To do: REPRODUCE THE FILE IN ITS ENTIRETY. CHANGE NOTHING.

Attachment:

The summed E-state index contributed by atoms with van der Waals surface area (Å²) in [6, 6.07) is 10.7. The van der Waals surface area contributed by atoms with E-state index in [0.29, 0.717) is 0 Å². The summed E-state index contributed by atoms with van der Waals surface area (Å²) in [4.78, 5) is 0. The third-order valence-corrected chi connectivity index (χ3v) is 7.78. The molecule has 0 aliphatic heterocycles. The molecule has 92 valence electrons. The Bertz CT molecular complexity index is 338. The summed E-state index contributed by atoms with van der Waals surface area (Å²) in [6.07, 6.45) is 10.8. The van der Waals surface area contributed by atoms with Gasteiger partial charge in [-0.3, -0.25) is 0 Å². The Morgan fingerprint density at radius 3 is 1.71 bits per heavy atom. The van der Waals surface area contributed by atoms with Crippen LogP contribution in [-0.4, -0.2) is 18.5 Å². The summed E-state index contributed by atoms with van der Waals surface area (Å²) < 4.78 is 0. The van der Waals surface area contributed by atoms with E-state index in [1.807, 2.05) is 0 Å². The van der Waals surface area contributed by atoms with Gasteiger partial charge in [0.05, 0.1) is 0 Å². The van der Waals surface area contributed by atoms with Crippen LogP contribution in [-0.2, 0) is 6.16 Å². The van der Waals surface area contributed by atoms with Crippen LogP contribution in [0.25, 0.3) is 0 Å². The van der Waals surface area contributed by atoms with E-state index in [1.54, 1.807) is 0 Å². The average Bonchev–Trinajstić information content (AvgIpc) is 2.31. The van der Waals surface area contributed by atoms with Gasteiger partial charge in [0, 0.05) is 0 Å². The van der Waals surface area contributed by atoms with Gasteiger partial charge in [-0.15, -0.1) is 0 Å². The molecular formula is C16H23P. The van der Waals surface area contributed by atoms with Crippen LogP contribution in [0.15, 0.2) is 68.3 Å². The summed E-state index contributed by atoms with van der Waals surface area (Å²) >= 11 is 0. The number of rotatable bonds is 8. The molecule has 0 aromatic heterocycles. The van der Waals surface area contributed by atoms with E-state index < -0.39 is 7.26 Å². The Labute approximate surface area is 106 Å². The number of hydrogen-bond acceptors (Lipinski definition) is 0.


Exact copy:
The summed E-state index contributed by atoms with van der Waals surface area (Å²) in [6, 6.07) is 10.7. The van der Waals surface area contributed by atoms with E-state index in [0.29, 0.717) is 0 Å². The summed E-state index contributed by atoms with van der Waals surface area (Å²) in [4.78, 5) is 0. The third-order valence-corrected chi connectivity index (χ3v) is 7.78. The molecule has 0 aliphatic heterocycles. The molecule has 92 valence electrons. The Bertz CT molecular complexity index is 338. The summed E-state index contributed by atoms with van der Waals surface area (Å²) in [6.07, 6.45) is 10.8. The van der Waals surface area contributed by atoms with Gasteiger partial charge in [-0.3, -0.25) is 0 Å². The Morgan fingerprint density at radius 3 is 1.71 bits per heavy atom. The van der Waals surface area contributed by atoms with Crippen LogP contribution in [-0.4, -0.2) is 18.5 Å². The summed E-state index contributed by atoms with van der Waals surface area (Å²) < 4.78 is 0. The van der Waals surface area contributed by atoms with E-state index in [1.807, 2.05) is 0 Å². The van der Waals surface area contributed by atoms with Gasteiger partial charge in [0.05, 0.1) is 0 Å². The van der Waals surface area contributed by atoms with Crippen LogP contribution in [-0.2, 0) is 6.16 Å². The van der Waals surface area contributed by atoms with Crippen LogP contribution in [0.25, 0.3) is 0 Å². The van der Waals surface area contributed by atoms with E-state index in [1.54, 1.807) is 0 Å². The average Bonchev–Trinajstić information content (AvgIpc) is 2.31. The van der Waals surface area contributed by atoms with Gasteiger partial charge in [0, 0.05) is 0 Å². The van der Waals surface area contributed by atoms with Gasteiger partial charge in [-0.15, -0.1) is 0 Å². The molecular formula is C16H23P. The van der Waals surface area contributed by atoms with Crippen LogP contribution in [0.15, 0.2) is 68.3 Å². The summed E-state index contributed by atoms with van der Waals surface area (Å²) >= 11 is 0. The number of rotatable bonds is 8. The molecule has 0 aromatic heterocycles. The van der Waals surface area contributed by atoms with E-state index < -0.39 is 7.26 Å². The Labute approximate surface area is 106 Å². The number of hydrogen-bond acceptors (Lipinski definition) is 0.